Braised white beans, duck leg confit, garlic sausage, pork belly.
www.flickr.com/photos/loustejskal/16063904913/

When a confit is the central part of a dish, it will be served hot and will often be crispy on the outside. Most restaurants heat their confits in a hot oven, and then many chefs will use a glaze, often a honey or fruit glaze, to create an attractive and flavorsome outside.  The meat inside will be so tasty that nothing else is needed.
   
When a confit is served as an entrée, the French appetizer, then the confit may be served cold or warm with a salad; the confit will have been cut or shredded

Confit de Canard et ChèvreChaud, Salade Verte - A green salad served with cold sliced duck confit and warm goat’s cheese.
     

Salad with duck confit, blue cheese, and sliced almonds.
www.flickr.com/photos/slowlysheturned/2220781652/
     
Salade de Gésiers d'Oie Confits - A salad served with goose gizzard confit.
    
Confits de Légumes and or a Confit de Fruits
Fruit and vegetables confits.
Not to be confused with Fruit Confits

Confits de Légumes and or a Confit de Fruits are vegetables or fruits slowly cooked with wine, wine vinegar or balsamic vinegar and sometimes added brown sugar.  The fruits and vegetables do not need to be stored to achieve unique flavors; they will be offered as sweet jams, condiments or garnishes. Their taste intentionally contrasts with the main dish.  Confits de Légumes, vegetable confits, when served as a garnish, will not usually be sweetened. 

 Confit de Fruits and  Confits de Légumes are not to be confused with Fruit Confits see below ***Fruits Confits.
                                       

 Cherry tomatoes confit
www.flickr.com/photos/131690259@N04/17153948201/

When the fruit or vegetable confits have been cooked for long enough, they reach the consistency of a thick jam; then they are ready and may be served hot or cold.  Some confits de fruit may be part of a sauce and served with a main dish or dessert.
   
Suprême de Pintade Échalotes Confites et Risotto à La Ciboulette Guinea hen breast served with a shallot confit and a risotto flavored with chives. Here the shallots will have been cooked to the consistency of a jam.
    
Confit d’Oignions – A sweet onion confit, an onion jam. The onions will have been slowly cooked with wine, honey or sugar, sometimes with added butter, and then served alongside the main part of the dish; the sweet-tasting onion jam will provide the contrast with the central part of the dish.  N.B. A confiture d'oignons and a confit d'oignons may be the same. (More about confitures further down this post).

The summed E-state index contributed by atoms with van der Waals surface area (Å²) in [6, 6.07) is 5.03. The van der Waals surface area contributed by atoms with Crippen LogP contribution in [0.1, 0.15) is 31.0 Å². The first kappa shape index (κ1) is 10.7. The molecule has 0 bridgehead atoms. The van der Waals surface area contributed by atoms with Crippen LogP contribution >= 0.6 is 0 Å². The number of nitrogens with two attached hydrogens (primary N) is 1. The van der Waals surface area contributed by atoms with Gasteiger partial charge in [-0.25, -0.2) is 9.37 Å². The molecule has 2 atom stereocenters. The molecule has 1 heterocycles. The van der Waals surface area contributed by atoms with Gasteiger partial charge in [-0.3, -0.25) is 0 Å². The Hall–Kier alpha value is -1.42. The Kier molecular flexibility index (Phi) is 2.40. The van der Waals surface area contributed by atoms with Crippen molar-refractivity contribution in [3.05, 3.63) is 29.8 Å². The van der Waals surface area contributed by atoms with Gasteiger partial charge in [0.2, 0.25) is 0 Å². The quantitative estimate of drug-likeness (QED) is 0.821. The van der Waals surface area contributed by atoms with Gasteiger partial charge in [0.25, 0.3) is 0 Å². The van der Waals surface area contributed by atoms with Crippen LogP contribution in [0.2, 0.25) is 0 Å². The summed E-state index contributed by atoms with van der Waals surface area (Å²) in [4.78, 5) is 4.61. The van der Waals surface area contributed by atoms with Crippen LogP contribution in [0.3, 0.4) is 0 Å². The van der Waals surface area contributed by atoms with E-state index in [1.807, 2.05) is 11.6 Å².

Confit de Légumes à l'Ail et au Thym – A confit of mixed vegetables flavored with garlic and thyme. This confit will be a garnish for a main dish and will not be sweetened.
  
Fruits Confit
(This is not a Confiture de Fruits).

Hundreds of years ago the French preserved suitable vegetables and fruits through the winter by replacing their water content with honey. The ancient Egyptians already used honey to prevent infection of open wounds, and when the French used honey to replace the water in fruits and vegetables, they knew they the fruits and vegetable would not rot and when kept in a cool room the results could be kept for years.  Today, sugar is used instead of honey and Fruits Confit will need a separate post.
     
 
Fruits Confit.
www.flickr.com/photos/couleurlavande/8213782099/
  
Confiture – A Jam, or maybe not?
    
A confiture is usually a jam or fruit preserve; however, particular fruit or vegetable confitures will be indistinguishable from vegetable or fruit confits. It is up to the chef to apply the names and to the diner to try and avoid any confusion that may be lost in translation!

Confitures, like jams and cooked fruits, will need their own post so I hope this short note will make the diner read the menu again and avoid  the confusion that can occur with confits and confitures.
       
Confitures de Fruits
www.flickr.com/photos/vialbost/7273861800/

--------------------------------

Bryan G. Newman

Behind the French Menu
Copyright 2010, 2014, 2016, 2019

For information on the unpublished book behind this blog write to Bryan Newman
at
behindthefrenchmenu@gmail.com